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For the first time since May 1999, the Landsat 7 satellite has left the Worldwide Reference System-2 (WRS-2) orbit. Following two maneuvers, the satellite was lowered last week to an altitude of 697 kilometers, placing it outside the official envelope of the Earth Observation Satellite (EOS) constellation.

Landsat 7 Satellite Orbit Lowering Illustration
On April 6, 2022, the Landsat 7 ETM+ sensor will be placed into “stand-by” mode as a series of spacecraft burns are performed throughout the month of April to lower the satellite’s orbit by 8 kilometers. This graphic displays how the Landsat 7 spacecraft orbit lowers following each of the spacecraft burns.  Visit this Landsat Missions News for more information about the next phase of the Landsat 7 mission. 

The EOS constellation is made up of the AM satellites (Landsats 7, 8, 9, and Terra) and the PM satellites (Aqua, Aura, GCOM-W). These satellites all fly at 705 kilometers, but at differing equatorial crossing times.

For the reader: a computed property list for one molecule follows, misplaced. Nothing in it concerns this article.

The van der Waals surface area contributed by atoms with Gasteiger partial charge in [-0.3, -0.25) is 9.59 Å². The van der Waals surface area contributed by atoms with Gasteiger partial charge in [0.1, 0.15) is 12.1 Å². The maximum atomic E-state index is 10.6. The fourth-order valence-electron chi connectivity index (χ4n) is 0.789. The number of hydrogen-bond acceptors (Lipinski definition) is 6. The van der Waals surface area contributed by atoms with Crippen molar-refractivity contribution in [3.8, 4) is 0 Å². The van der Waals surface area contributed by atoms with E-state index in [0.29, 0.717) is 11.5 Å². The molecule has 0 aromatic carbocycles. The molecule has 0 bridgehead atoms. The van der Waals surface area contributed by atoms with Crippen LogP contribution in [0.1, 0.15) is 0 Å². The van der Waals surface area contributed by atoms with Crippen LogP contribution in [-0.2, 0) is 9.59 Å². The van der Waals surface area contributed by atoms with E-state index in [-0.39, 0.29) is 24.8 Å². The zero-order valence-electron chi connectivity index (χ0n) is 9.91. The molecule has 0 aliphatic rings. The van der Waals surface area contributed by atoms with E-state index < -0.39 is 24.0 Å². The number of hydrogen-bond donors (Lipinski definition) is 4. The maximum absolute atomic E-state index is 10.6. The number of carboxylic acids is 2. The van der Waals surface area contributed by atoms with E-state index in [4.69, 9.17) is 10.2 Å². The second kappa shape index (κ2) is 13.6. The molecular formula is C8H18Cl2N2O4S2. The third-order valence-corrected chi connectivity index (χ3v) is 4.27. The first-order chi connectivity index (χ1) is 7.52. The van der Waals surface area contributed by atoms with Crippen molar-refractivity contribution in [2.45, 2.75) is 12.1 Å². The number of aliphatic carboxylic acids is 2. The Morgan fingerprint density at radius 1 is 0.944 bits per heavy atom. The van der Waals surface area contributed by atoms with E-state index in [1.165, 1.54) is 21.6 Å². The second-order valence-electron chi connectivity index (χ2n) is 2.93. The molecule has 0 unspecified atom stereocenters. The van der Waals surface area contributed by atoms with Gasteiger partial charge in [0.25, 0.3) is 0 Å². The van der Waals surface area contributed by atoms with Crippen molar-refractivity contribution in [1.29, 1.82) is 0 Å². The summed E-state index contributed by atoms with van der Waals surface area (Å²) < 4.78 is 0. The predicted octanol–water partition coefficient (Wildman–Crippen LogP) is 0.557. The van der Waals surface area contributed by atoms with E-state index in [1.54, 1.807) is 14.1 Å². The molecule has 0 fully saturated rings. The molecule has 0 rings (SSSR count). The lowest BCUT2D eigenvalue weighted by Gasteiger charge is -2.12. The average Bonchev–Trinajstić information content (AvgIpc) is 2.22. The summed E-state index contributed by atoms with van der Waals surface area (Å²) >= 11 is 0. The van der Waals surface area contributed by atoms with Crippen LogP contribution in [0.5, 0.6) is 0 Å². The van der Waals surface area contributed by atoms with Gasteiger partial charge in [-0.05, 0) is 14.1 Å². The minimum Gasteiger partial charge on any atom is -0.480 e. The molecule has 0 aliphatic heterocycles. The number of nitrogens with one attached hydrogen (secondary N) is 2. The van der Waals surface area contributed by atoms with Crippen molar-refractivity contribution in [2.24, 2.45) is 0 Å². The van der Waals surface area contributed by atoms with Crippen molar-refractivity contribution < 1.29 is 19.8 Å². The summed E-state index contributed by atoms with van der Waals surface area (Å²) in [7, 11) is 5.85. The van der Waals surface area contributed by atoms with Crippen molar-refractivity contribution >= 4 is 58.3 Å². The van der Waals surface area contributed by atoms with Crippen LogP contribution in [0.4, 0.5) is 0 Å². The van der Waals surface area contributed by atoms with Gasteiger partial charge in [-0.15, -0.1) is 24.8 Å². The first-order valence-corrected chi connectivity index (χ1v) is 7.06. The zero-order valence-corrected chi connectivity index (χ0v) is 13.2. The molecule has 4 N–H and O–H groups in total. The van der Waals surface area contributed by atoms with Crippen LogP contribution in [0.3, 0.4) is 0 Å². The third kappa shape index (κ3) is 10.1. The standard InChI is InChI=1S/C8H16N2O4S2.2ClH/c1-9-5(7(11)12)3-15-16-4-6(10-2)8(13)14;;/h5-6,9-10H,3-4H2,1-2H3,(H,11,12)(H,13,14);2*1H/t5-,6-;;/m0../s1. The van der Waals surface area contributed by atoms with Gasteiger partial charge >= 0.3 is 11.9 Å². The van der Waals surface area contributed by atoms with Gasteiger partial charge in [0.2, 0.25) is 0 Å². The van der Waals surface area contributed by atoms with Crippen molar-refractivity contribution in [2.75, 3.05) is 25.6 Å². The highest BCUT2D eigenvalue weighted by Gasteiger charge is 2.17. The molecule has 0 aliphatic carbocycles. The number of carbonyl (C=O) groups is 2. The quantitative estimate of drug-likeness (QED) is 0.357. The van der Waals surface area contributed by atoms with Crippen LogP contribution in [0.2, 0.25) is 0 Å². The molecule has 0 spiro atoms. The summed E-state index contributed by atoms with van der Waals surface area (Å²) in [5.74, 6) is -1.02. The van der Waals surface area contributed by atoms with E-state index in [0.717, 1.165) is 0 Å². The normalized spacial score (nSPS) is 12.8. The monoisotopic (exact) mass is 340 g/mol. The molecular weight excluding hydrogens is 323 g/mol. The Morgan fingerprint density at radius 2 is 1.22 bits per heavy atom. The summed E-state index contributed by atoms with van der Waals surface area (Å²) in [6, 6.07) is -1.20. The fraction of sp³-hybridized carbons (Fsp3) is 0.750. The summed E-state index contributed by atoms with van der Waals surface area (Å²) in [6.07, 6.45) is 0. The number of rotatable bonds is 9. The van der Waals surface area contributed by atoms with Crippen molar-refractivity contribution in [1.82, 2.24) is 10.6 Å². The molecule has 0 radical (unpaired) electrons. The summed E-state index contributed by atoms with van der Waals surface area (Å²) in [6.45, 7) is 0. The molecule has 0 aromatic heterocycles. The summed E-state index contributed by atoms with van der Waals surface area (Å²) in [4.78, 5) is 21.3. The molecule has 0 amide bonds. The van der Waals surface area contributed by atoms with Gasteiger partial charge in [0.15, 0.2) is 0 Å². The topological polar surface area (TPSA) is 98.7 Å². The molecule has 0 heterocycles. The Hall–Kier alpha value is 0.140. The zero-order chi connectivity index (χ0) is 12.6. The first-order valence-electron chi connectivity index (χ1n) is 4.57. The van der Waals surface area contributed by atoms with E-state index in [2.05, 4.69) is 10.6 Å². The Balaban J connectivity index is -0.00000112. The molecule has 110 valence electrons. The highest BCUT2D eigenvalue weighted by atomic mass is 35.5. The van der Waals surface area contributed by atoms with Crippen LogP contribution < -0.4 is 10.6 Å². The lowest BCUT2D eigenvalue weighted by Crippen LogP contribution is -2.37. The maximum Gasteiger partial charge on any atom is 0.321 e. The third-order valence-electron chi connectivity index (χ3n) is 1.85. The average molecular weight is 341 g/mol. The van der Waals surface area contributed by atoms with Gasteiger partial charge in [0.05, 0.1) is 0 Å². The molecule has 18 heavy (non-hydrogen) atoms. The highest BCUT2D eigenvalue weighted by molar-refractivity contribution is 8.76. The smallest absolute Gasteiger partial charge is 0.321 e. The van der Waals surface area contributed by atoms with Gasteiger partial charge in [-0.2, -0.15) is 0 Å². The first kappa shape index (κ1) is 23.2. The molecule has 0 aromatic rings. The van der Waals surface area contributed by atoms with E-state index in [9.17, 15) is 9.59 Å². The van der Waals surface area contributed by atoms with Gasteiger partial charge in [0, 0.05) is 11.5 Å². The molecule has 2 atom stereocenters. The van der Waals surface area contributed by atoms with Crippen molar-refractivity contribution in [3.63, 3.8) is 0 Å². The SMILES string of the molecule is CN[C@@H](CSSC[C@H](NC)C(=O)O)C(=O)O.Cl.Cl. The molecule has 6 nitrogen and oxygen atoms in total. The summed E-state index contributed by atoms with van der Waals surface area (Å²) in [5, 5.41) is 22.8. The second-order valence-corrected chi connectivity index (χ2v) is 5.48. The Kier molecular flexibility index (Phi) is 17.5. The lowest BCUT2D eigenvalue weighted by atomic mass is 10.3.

Landsat 7 joined Landsats 4 and 5 (launched in 1982 and 1984, respectively) in the WRS-2 orbit about a month after its launch on April 15, 1999. Sporting the Enhanced Thematic Mapper Plus (ETM+) instrument, Landsat 7 heralded unmatched radiometric and geometric calibration and a 250-scene-per-day coverage.

Despite technical issues such as the scan line corrector failure in 2003, the mission collected a treasure trove of Earth observations adding up to more than 3.1 million scenes that are available in the USGS Landsat archive. On April 6, the ETM+ sensor was placed in “stand-by” mode and ended Landsat 7’s primary science mission.

Planning for the orbit lowering started a year ago and was executed flawlessly. Soon Landsat 7 will be in a new orbit, where it will provide new insights to help inform the design of future missions and prepare for a historic refueling operation with NASA’s On-Orbit Servicing, Assembly, and Manufacturing-1 (OSAM-1) spacecraft.   

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